by Olly Allen
It feels almost unbelievable to say, but racism is still rife in 2019. Football, in particular, has been in the spotlight in recent weeks following the abuse suffered by England’s players during their 6-0 win over Bulgaria, when the game was temporarily halted as part of UEFA’s three-step protocol.
The following weekend, an FA Cup fourth qualifying round tie between Haringey Borough and Yeovil Town was abandoned when Haringey manager took his team off the pitch after racial abuse directed towards a number of his players. There were also reports of racial abuse at fixtures in the Premier League, Championship, Scottish Premiership and Serie A in the same weekend. This, unfortunately, is a problem that is not going away.
According to Home Office statistics, in the 2018/19 season, there were 152 reported incidences of racial hate crime, a 61.7% increase from the previous season. There is, however, an exemplary record in South Wales.
For the 12th season in a row, there were no arrests for racist and indecent chanting at Cardiff City games, while Newport County have a clean record since their promotion to the Football League in 2013. There have also been clear improvement at Swansea City, with zero arrests for racist and indecent chanting in 2018/19 after a total of five being made in the previous two years combined.
October has been the ‘Month of Action’ in Wales for the UK’s largest anti-racism educational charity, Show Racism the Red Card. Clubs across the nation have shown their support for the initiative and increased awareness of an issue that sadly remains prevalent in society.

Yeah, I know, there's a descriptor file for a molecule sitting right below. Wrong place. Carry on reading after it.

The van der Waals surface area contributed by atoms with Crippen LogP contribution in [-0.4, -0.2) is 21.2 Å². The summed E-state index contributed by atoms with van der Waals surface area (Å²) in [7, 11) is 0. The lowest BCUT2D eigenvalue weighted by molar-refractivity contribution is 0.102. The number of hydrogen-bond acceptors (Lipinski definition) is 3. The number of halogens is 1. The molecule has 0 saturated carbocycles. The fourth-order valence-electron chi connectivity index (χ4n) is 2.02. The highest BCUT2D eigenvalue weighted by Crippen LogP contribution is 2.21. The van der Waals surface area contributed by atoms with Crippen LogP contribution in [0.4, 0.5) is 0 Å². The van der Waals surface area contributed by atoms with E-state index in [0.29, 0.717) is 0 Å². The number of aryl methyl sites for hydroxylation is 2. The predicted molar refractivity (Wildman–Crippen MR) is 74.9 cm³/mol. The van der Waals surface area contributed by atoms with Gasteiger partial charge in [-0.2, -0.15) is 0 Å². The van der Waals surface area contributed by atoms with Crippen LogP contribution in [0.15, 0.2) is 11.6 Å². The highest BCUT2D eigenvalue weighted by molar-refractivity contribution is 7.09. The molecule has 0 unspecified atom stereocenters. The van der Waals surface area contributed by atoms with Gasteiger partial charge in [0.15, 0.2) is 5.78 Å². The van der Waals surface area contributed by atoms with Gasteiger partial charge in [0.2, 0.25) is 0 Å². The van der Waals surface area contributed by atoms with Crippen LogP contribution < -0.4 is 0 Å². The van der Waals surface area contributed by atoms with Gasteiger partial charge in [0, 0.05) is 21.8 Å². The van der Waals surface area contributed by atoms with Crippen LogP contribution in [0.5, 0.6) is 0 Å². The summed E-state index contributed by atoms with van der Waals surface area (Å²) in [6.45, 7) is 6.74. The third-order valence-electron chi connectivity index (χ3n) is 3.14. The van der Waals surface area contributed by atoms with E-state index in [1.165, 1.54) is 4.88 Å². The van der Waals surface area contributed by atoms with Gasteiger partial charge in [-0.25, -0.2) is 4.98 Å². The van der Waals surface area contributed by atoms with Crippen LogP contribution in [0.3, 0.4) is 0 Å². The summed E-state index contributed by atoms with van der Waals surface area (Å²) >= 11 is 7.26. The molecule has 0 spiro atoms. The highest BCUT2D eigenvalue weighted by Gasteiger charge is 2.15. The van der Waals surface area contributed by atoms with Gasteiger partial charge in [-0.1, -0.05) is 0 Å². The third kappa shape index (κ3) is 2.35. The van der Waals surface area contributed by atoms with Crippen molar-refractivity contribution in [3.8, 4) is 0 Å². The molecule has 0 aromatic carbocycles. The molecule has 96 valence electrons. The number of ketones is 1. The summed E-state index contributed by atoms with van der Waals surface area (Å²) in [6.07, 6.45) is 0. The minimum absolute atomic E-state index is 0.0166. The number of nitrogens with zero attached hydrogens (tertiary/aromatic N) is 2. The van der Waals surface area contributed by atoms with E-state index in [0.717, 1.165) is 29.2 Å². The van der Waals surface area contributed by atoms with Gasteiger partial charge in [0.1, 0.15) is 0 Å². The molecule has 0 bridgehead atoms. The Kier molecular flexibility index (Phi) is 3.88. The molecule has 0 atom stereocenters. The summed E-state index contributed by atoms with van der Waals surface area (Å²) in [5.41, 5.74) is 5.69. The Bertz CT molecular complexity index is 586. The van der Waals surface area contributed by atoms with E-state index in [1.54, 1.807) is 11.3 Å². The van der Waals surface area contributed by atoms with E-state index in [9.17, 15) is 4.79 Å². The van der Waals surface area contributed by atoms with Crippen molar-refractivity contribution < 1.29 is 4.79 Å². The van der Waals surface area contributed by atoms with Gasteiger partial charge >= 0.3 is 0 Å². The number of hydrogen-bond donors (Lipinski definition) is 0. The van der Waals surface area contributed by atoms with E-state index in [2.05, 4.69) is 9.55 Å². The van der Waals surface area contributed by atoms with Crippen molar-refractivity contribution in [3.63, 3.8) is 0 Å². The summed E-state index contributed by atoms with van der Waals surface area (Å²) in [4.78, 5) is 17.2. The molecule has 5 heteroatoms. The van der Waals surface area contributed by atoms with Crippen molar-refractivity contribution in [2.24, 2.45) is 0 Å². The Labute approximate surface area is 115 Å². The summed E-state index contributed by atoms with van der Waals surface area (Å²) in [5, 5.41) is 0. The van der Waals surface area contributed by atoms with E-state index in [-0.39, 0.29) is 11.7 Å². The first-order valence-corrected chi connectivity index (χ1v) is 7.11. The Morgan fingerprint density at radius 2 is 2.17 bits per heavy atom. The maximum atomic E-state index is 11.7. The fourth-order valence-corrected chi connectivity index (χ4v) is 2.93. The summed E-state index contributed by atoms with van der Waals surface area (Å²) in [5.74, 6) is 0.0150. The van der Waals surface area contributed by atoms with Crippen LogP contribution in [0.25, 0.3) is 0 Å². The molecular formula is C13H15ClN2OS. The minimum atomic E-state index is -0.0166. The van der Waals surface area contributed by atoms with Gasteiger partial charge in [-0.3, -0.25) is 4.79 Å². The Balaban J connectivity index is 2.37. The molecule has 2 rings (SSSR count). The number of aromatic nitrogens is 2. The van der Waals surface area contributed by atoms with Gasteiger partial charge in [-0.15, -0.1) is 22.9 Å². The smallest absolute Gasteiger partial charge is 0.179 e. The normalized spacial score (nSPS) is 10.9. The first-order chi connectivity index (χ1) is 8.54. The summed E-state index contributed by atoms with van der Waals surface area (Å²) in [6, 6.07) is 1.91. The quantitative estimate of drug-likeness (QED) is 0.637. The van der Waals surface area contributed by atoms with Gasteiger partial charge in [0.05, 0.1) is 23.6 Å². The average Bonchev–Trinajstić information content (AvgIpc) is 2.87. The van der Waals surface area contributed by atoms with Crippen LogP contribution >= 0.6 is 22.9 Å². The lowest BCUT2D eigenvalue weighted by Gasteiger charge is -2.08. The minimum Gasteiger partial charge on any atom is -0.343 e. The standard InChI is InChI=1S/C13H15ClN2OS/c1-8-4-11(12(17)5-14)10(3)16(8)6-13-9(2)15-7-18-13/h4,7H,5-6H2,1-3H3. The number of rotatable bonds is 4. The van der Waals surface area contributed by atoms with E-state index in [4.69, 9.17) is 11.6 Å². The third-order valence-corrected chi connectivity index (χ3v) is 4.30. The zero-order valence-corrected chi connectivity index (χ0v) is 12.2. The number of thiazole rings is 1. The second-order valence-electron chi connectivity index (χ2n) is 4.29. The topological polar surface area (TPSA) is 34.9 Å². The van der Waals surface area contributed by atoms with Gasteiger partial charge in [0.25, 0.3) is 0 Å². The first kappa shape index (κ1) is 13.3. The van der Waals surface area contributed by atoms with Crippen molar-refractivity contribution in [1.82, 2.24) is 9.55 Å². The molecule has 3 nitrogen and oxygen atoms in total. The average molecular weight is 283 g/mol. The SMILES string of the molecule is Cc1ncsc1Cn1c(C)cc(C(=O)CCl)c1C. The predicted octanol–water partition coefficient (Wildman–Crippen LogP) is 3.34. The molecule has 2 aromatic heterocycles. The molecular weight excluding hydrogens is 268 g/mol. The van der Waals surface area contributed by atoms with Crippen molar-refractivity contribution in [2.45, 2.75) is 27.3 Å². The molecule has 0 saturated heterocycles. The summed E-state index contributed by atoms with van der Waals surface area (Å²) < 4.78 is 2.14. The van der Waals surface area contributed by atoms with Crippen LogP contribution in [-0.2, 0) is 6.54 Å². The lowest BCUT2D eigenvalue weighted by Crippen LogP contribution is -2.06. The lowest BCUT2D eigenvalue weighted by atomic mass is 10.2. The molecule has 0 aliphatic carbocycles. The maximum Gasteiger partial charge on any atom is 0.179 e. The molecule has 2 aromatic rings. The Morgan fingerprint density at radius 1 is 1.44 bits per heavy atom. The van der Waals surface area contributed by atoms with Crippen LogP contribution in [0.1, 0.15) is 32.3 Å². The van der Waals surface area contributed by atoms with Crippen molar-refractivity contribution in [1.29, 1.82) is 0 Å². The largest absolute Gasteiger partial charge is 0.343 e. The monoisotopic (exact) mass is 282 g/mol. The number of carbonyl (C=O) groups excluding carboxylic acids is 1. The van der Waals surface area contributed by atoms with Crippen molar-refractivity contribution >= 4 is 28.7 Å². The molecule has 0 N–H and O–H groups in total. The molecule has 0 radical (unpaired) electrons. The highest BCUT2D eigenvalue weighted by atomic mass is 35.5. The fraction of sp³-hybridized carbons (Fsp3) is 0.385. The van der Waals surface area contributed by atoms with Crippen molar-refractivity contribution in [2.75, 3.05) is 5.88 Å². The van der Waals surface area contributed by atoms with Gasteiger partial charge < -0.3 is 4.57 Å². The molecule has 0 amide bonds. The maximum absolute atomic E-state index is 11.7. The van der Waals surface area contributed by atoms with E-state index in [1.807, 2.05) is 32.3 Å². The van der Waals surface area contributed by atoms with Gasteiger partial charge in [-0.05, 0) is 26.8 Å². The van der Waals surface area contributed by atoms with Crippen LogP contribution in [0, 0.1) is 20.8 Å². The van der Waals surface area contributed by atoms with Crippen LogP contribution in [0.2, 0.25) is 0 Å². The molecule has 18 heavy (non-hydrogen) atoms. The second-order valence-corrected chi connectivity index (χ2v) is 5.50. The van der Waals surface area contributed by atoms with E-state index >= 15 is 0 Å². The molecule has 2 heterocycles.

This included the ‘Action Match’ weekend of the 18-20 October, beginning with Cardiff City against Sheffield Wednesday live on Sky Sports on Friday night, and covering all six Cymru Premier fixtures as well as grassroots teams up and down the country. According to the Show Racism the Red Card website, action weeks aim to:
“Unite supporters, clubs, ethnic minorities and communities affected by discrimination, increase public awareness and tackle discrimination in football.
“The Action Weeks challenge discrimination, promote integration values amongst youth and celebrate the input of all individuals that strive to make football a game for all, regardless of who we are, where we are from, and what our beliefs are.
“In addition to increasing the awareness of the campaigns work and messages, the ‘Day of Action’ will also help clubs underline and draw attention to the work that they are already doing to challenge racism and promote equality.”
Show Racism the Red Card was established in 1996, aiming to utilise the high-profile status of football and football players to help tackle racism in society, expanding to other sports in recent years.
They deliver anti-racism workshops in schools to approximately 18,000 pupils in Wales each year, encouraging young people to critically think about and challenge what they hear and see from outside sources such as the media. These are held in cooperation with local sports clubs such as Cardiff City, Swansea City and Cardiff Blues.